Sometimes, we can spy planets in our viewport even if the ascensions aren’t particularly close. In general, conjunctions can be viewed as a clustered subset of planetary alignment. Thinking about the planets aligning is pleasing, but gets relatively little love in the astronomical sciences. Why? This notion of “alignment” is a rather generous definition of the word. A syzygy of all the major bodies of our solar system would be an incredibly satisfying phenomenon, but something like the following image will never occur:

The planets in a straight line - Lunar and Planetary Institute

The planets do not neatly orbit the Sun in line with Earth. Instead, they swing above and below the ecliptic by varying degrees. So, even if Uranus, for example, lined up behind Saturn, the two might not be aligned in the vertical plane (as imagined in the photo above). Even beyond this constriction, it is beyond lottery-rare for the planets to queue in a way that even resembles the photo above. According to astronomer Jean Meeus, all eight planets align within 3.6 degrees of the sky every 396 billion years. The number rises to 13.4 trillion years if one reduces the separation to 1.0 degrees. So, while a close-to-straight line is not necessarily theoretically impossible, by the time we reach the 396 billion year mark, not all eight planets will even exist, as the Sun will have grown to the point of consuming its inner children.

According to Christopher Baird, a physics professor at West Texas A&M University, the closest the planets will come to alignment will occur on 6 May 2492, when they will look like the following image in the sky:

May 6, 2492 alignment - graphic by Christopher Baird

Not even close to a straight line (which would look closer to a vertical line).

Planetary alignment refers more broadly to the bodies appearing in the same 180-degree arc of the sky at the same time. This definition might seem a bit wide – after all, it’s half the sky! – but the alignment in a scope of this size is still uncommon.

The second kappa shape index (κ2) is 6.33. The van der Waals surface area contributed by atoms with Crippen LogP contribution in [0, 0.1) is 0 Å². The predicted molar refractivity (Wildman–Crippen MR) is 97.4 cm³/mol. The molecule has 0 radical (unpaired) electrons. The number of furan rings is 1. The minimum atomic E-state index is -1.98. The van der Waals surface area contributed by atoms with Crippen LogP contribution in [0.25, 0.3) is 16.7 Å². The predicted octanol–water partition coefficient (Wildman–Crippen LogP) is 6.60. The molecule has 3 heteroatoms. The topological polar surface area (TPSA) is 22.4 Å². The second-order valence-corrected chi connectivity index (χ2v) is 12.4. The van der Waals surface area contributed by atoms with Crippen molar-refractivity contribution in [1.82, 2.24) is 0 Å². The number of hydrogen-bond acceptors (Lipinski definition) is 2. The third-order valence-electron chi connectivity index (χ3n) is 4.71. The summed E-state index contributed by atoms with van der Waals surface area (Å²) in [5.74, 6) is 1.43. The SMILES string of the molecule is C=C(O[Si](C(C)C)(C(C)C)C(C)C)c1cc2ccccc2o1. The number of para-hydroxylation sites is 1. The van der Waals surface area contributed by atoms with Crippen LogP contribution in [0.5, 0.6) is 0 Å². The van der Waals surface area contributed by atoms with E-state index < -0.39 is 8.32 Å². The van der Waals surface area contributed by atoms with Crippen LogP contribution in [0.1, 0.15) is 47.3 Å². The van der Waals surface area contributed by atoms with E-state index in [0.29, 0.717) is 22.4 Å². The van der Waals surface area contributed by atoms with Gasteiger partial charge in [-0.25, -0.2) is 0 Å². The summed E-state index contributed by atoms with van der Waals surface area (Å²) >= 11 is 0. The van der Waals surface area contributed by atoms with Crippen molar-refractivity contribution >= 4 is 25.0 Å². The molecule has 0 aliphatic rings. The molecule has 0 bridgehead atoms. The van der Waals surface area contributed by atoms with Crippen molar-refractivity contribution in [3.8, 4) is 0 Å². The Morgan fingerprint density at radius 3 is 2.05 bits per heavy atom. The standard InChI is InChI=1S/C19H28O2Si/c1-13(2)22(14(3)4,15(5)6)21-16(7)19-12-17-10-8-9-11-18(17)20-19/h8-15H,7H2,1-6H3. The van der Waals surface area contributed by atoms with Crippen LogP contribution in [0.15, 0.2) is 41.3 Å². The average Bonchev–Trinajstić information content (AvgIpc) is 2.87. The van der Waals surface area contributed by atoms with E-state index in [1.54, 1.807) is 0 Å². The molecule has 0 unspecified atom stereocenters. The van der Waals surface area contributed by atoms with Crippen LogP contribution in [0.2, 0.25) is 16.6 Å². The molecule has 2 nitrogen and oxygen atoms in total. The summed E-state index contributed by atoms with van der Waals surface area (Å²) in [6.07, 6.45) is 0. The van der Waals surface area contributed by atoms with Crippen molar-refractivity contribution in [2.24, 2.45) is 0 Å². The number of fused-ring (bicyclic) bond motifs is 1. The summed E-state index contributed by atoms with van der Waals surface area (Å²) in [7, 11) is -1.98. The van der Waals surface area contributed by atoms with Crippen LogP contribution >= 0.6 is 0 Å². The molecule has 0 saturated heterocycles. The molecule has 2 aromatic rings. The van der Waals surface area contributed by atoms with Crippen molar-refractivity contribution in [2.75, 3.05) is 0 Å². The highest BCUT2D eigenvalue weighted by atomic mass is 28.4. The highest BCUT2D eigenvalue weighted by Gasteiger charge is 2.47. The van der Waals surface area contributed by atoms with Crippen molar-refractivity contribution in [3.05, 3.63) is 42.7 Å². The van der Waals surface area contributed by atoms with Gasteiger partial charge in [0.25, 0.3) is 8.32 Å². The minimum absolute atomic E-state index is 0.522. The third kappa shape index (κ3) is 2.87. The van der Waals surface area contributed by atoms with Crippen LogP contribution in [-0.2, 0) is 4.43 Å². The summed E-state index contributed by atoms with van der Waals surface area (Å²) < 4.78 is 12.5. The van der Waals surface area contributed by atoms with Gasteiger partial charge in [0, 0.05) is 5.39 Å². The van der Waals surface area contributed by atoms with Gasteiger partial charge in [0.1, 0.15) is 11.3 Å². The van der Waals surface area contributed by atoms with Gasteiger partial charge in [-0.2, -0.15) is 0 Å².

So, when a group of planets decide to get together in the same patch of the firmament, skywatchers get excited. Occasionally, they’ll line up as if they are in a caravan, forming a parade of planets.

On the morning of 3 June 2024, six planets will form a nice train in the predawn hours:

An approximation of the planetary alignment on 3 June 2024 from the Northern Hemisphere looking east - graphic by Kyle Stout

Unfortunately, the parade will not appear as striking as the bright line above.

Uranus and Neptune will not be visible to the naked eye. Further, Mercury and Jupiter will be close to the horizon. To see the latter two, one will need an unobstructed view of the horizon and impeccable timing, while the entire parade will require a telescope or, perhaps, binoculars to see.

Fortunately, this parade is not the only one in the near future. The same six planets will emerge for a line on 28 August 2024 and again in January 2025. Things get even better next February, as Venus joins the mix, meaning we can see all seven official, non-Earth planets in one patch of sky.

Further into the future, in September 2040, five planets able to be spied with the naked eye will align, along with a crescent moon!

If you have the time and ability to watch the upcoming alignment, go out about an hour before dawn for the best chance to see all six planets. Download a star/sky app to show you the spots to seek, especially for that pesky Uranus.